Babies and young children have short attention spans, but the title of this post doesn’t refer to my kids’ attention spans; it refers to mine. I once read a quote about a mother’s attention span is only as long as that of her youngest child (I tried looking it up to cite it but couldn’t find it and, honestly, didn’t look that long 😉 ). My youngest is 7 months old, so that tells you about how long I can concentrate on any one thing. The shiny hot mess that is social media doesn’t help either!
Hence why I’ve been focusing a lot of my writing time on picture books. Not easier to write than novels, but easier to feel like I’m actually making some progress on it in the shorter work sessions that fit into my current life. I’ve also been reading a ton of picture books with the kids, so I’m naturally inspired by that form.
Yet that old perpetual WIP (work-in-progress) Elixir Saved is weighing on me. I’m at the point where not working on it is always in the back of my mind. It’s different than when I’ve consciously taken a break from it because I needed to. This time I kind of feel like I’m just avoiding it. I’m in the meaty middle of the draft. I know where the story needs to go and I have a solid idea of how to get it there, but it’s gonna take a lot of work. So, yeah, I should probably make it a priority to work on it, instead of finding new things to work on.
Not that I’m going to stop working on my picture books. I just think I need a better balance. Isn’t is that what it always comes down to in pretty much everything in life: finding the right balance.
One last thing. I’m also in the market for a picture book critique partner. I’ve got plenty of writing buddies to exchange novels with, but not so much when it comes to picture books. I’d like someone with a little bit of experience in the area, but you you certainly don’t have to be an expert. Send me a message if you’re interested in seeing if we’re a good match!
I often get asked the question of how I find the time to write. The short answer to this–and every single writer you know will also have this answer–is that I make the time to write. It’s important to me; it’s part of who I am and how I navigate the world. So no matter how busy I am, I make sure there is time for writing.
I’m lucky to have help from relatives a couple days of weeks with the kiddos. I have a husband who financially supports me, so I don’t have to work for money. Do I have as much time as I’d like to write? Nope. Do I find myself distracted when I do have writing time? You betcha (I’m looking at you, social media!). Is it hard to write when the country feels like a pile of garbage? It sure is. Do I sometimes have to put the writing aside to deal with the business of being a writer? Of course (there’s submitting to do, marketing to plan, chasing people down to get paid, and lots of other stuff that’s not actually writing). Do I write every day? Nope, not even close.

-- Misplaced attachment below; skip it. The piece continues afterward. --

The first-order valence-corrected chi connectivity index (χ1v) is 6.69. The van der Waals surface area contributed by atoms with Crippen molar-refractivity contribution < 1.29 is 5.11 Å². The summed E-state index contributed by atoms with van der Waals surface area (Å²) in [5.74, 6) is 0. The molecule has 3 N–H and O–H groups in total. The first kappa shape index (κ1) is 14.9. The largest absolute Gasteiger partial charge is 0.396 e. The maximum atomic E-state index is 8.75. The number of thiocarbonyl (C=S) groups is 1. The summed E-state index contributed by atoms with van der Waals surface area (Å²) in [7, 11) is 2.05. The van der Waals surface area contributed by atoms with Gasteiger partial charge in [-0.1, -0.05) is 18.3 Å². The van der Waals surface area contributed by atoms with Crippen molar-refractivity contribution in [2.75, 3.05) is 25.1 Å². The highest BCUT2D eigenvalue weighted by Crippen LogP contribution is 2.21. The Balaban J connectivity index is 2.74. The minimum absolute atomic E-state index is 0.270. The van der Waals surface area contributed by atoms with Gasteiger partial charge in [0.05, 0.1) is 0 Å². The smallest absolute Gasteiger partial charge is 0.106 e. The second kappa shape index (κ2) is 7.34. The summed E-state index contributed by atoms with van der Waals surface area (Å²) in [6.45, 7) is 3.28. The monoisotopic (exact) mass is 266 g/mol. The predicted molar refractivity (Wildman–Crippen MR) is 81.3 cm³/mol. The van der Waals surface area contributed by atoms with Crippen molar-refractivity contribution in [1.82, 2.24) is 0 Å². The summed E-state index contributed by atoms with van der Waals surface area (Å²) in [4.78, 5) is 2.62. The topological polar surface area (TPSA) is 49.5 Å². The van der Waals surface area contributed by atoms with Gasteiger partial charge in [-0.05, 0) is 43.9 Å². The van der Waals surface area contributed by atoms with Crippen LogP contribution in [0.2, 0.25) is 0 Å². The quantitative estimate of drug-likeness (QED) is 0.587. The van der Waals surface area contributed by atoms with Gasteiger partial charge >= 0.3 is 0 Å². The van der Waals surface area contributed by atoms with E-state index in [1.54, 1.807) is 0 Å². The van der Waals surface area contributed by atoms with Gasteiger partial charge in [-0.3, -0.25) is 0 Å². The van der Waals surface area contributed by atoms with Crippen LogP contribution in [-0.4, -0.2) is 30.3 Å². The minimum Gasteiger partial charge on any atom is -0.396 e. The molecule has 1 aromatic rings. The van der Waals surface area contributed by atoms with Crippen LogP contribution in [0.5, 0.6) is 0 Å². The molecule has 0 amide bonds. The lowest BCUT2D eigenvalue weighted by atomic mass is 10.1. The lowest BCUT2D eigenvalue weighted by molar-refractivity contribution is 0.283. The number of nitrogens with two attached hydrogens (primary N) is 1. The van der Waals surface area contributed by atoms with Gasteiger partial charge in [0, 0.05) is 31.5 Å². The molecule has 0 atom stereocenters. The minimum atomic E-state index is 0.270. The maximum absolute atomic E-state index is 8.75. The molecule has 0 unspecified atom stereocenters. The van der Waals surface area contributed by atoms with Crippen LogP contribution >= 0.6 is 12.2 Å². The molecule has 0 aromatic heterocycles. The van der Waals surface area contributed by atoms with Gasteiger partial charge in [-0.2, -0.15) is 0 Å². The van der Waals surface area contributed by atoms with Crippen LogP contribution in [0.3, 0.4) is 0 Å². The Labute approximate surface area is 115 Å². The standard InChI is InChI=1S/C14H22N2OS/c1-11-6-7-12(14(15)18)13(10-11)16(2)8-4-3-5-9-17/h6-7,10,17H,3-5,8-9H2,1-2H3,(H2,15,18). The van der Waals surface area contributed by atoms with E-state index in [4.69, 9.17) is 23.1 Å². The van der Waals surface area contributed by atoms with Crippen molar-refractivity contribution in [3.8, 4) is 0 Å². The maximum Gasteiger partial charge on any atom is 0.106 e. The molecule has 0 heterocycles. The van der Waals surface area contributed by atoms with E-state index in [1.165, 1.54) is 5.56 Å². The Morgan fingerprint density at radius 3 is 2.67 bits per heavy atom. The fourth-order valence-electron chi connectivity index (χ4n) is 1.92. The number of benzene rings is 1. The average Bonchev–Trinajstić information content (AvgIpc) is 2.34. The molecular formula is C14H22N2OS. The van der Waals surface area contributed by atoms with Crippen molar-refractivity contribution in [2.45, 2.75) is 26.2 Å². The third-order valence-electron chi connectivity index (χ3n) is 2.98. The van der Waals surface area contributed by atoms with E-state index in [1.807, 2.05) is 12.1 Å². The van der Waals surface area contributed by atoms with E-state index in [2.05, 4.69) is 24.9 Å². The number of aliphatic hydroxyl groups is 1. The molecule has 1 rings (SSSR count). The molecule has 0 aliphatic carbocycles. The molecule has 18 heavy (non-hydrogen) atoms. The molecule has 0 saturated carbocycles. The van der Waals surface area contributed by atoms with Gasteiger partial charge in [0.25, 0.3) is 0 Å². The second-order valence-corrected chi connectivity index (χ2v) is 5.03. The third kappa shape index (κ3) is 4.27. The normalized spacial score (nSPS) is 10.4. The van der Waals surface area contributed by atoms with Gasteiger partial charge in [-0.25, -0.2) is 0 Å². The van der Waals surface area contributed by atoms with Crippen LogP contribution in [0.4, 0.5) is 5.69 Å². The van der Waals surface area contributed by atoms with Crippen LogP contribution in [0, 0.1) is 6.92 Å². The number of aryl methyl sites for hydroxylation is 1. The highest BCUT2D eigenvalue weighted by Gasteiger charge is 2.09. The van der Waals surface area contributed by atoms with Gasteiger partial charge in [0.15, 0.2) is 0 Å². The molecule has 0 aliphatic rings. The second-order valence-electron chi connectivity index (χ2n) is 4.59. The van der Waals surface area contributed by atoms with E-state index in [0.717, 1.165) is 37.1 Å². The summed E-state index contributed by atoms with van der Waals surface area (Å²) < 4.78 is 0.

But I do it. With help. I recognize the privilege I have. I think it’s important to point out my privilege because it’s not something writers always talk about. It’s easier to be a writer when you have support. That’s not to say I don’t have my own struggles. I have trouble balancing writing time and taking care of the kids (which is my primary responsibility in life right now). I worry about money, my retirement, and how to pay for the kids to go to college. Now that the boys are growing, I worry about having to go out and get a job just to feed those growing little bodies. Yet, I still make the time to write.
Here’s the thing, I know writers who work full time, have kids, and don’t have the kind of help I have. They make time to write. They do it because it’s important to them. They find a way to create, even when it’s hard, even when it’s done in the wee hours of the night when it feels like everyone else is asleep. They do it even though they’re bone tired. They do it because it’s important to them.
I find the time to write because it’s important to me. So when people ask me about how I find the time to write. I usually say something like, “Oh, I have help with the kids a couple of days a week.” Though the real answer feels far more complicated than that. Or maybe it’s not. Maybe it all comes back to the short answer. I find the time to write because I make the time to write. I’m a writer. I don’t know how not to be one…so I write (but not every day!).
I’ve so not been in the mood to blog lately. I have lots of things I could write about (both on the blog and in my own writing) but nothing that’s really sparking for me. So I’d rather spend my limited words on my actual writing than here.
So I’m just popping in to say that the one aspect of writing that I’m excited about is picture books. I think the short form is fitting with my attention span right now. Plus, I’ve been reading so many picture books with the boys, it’s hard not to get inspired in that area.
Writing picture books is a fun break from novel writing, which has felt like so much work lately. I’m slogging trough the long sentences and paragraphs in the novels. But my picture book is coming to me in fun little spurts. The scenes are snapshots that I have to interpret into words. Then I have to piece those snapshots together for a whole…but a short whole!
Not to say that shorter = easier. That is certainly not the case. But picture books are different than novels, and a change must be what I need. It’s almost like I’m cheating on the longer form with the shorter stuff. For me, there is less baggage when it comes to picture books. I feel a lot of pressure to get things right with this novel I’m working on, but there’s none of that with my picture books.
So I’m going with it…riding this burst of picture book creativity for now.